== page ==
I’ll let you in on the secret to success. The truth is, there is no secret, just show up and do the work that needs to be done. Don’t get distracted trying to keep up with everyone around you. Don’t dwell too much on the past, and don’t spend all of your time worrying about the future. Keep your head down, show up every day and work as hard as you can. If that doesn’t bring you success, then at the very least it will bring you respect.
I found this quote in Chris Guillebeau’s The Tower. It really stood out to me, either work hard every day, or live with the regret of not working hard.
It is becoming more and more clear to me that I am a person of routine. I feel best when my days follow a pattern.
Erica recently turned me onto the site Daily Routines: How writers, artists, and other interesting people organize their days. I’ve spent much of my day reading and obsessing over the routines of other creative and innovative people. It seems like a mundane part of their lives, but in most of the interviews it shows that their real genius happens because of the structure each person sets for their days. The biggest pattern I saw, whether a night owl, or early riser is that most spend at least a four hour period each day working without distraction.
I can’t tell you the last time I worked for that long without at least taking a peek at Twitter or my email or iPhone…
// above: Ben Franklin’s daily routine
If I always worked until a project was perfect I would never finish a single project. Good enough is good enough for me.
People keep asking me why I’m moving to New York, and honestly it’s hard to give the answer that people are looking for. No, I don’t have a job offer, no I’ve never lived there. It’s something I’ve wanted (dreamed about) for a long time and I just decided now is the time. It’s not just New York that I want though, it’s a whole lifestyle change. The people I know there work hard, like really really hard, and I want that. I want to be tired at the end of every day.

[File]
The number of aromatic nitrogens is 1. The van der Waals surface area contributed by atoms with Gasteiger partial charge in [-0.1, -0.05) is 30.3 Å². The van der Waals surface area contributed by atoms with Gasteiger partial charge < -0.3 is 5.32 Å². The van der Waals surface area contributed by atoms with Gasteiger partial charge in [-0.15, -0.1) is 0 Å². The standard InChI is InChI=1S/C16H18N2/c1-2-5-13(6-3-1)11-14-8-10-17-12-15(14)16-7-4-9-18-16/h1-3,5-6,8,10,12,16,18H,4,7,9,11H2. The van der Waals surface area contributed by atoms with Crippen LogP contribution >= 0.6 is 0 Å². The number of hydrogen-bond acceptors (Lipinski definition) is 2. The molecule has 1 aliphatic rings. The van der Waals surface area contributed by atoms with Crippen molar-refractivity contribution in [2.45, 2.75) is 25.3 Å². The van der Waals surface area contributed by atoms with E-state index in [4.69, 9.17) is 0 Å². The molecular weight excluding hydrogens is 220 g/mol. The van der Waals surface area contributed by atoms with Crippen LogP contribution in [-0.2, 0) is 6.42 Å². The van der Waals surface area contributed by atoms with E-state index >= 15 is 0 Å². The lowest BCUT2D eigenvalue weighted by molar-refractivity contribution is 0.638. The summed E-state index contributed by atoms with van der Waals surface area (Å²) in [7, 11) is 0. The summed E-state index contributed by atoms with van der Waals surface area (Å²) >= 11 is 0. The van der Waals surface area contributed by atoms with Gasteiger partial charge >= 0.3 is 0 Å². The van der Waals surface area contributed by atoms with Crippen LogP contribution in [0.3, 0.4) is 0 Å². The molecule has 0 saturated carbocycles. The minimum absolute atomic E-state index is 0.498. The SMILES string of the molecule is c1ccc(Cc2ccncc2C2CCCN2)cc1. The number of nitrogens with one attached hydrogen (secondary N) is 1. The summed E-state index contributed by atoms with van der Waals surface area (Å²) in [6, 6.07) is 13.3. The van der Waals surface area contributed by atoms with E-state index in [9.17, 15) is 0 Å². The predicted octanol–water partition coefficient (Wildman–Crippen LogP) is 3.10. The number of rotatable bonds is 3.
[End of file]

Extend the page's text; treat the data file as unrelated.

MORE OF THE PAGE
I’ve heard a few people say that when they moved there their life was exactly the same as it always was. I do not want that to happen to me. I’ve been thinking a lot about what I want out of this move and I think the list above captures my thoughts. Could I do these things from anywhere? Of course, but I would still be dreaming of doing them in New York, so I’m making my list public. Next time you see me ask me if I’m doing one or all of these things, if I say no, you have permission to slap me.
The lovely ladies of Taylored Occasions, Aubyn Gominiak and Maryann Taylor, have agreed to do a little Q & A about running an event planning business. This is the first in a new series call 99% perspiration about the value of hard work for your small business or freelance career. I’ll also be sharing some photographs from a few of their recent events.
What do you offer that brides can’t do themselves, or that brides don’t know how to do themselves?
Many brides have good taste and a good idea of how they want their wedding to be. We know how to execute those ideas to the last detail. We know which vendors to use. We know how to manage the budgets: where to spend money and where we can cut corners if need be. We know how to time-manage the entire project. We have that experience and we put it to great use.